Ink that goes beyond blueprints : It's the building. Made entirely of microbes it could eventually produce homes that heal themselves.

The combination of a printer [ the bane of office workers ] with bacterium E. coli [the scourge of romaine lettuce] may seem an odd, if not unpleasant, collaboration.

BUT scientists have recently melded the virtues of the infuriating tool and those of the toxic microbe to produce an ink that is alive, made entirely from microbes. The microbial ink flows like toothpaste under pressure and can be 3-D printed into various tiny shapes. - a circle, a square and a cone. - all of which hold their form and glisten like Jell-O.

The researchers describe their recipe for their programmable, microbial ink in a study recently published in the journal Nature Communications.The material is still being developed, but the authors suggest that the ink could be a crucial renewable building material, able to grow and heal itself and ideal for constructing sustainable homes on Earth and in space.

The new substance is not the first ever living ink. Scientists have previously created printable gels that were cocktails of bacteria and polymers that helped provide structure when printed.

One such ink contained hyaluronic acid, a seaweed extract and fumed silica - all agents that made the material thicker and more viscous.

But the new substance contains no additional polymers; it is produced entirely from genetically engineered E. coli bacteria. The researchers induce bacterial cultures to grow the ink, which is also made of living bacteria cells.

When the ink is harvested from the liquid culture, it becomes firm like gelatin and can be plugged into 3D-printers and printed into living structures, which do not grow further and remain in their printed forms.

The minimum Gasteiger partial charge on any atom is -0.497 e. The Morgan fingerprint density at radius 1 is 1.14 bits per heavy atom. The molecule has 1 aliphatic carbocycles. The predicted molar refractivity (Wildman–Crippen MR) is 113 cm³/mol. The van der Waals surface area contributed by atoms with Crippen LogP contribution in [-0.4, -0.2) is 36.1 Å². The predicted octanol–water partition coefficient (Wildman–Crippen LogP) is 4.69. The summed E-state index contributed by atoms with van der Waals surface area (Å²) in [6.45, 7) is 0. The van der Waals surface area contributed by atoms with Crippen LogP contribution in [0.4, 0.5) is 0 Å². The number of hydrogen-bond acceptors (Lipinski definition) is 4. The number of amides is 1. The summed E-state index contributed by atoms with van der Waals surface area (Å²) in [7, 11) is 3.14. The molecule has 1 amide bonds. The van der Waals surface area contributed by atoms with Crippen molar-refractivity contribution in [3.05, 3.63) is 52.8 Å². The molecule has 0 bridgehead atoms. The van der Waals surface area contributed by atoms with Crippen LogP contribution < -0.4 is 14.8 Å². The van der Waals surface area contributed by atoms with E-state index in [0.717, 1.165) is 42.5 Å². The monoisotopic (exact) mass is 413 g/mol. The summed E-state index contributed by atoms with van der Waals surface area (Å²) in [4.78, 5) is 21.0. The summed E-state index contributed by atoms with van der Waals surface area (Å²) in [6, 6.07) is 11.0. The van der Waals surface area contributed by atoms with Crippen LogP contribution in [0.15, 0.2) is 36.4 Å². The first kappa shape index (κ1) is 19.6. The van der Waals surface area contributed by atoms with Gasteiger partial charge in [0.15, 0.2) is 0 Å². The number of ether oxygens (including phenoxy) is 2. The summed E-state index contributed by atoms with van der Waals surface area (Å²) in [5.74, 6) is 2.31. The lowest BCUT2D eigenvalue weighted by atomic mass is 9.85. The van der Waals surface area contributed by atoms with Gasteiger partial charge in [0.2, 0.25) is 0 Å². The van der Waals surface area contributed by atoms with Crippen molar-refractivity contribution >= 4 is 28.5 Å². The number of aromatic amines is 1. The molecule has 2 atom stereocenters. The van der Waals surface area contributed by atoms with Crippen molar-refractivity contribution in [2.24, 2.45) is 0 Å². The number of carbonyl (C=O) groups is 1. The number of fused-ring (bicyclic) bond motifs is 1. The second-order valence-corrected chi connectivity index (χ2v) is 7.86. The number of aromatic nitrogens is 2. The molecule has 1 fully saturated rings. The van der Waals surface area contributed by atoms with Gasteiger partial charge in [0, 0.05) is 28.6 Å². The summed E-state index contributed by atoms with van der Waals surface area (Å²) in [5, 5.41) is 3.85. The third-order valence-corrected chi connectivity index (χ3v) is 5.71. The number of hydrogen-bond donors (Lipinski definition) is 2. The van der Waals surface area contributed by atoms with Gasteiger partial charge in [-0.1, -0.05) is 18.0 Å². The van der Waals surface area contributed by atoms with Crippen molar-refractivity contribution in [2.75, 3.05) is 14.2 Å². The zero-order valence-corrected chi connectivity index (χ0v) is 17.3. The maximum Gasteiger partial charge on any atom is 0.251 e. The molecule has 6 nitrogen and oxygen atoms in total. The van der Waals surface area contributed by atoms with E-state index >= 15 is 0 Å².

''They developed this really nice engineered platform where the microbes secrete their own ink,'' said Sujit Datta, a chemical and biological engineer at Princeton University who was not involved with the research. ''The microbes are creating the material themselves - you just have to feed them and keep them happy.''

Bacteria may seem an unconventional building block. But microbes are a crucial component of products such as perfumes and vitamins, and scientists have already engineered microbes to produce biodegradable plastics.

A material like microbial ink has more grandiose ambitions, according to Neel Joshi, a synthetic biologist at Northeastern University in Boston and an author on the new paper.

Such inks are an expanding focus of the field of engineered living materials. Unlike structures cast from concrete or plastic, living systems would be autonomous, adaptive to environmental cues and able to regenerate - at least, that is the aspirational goal, Dr. Joshi said.

The Publishing continues. The World Students Society thanks author Sabrina Imbler.


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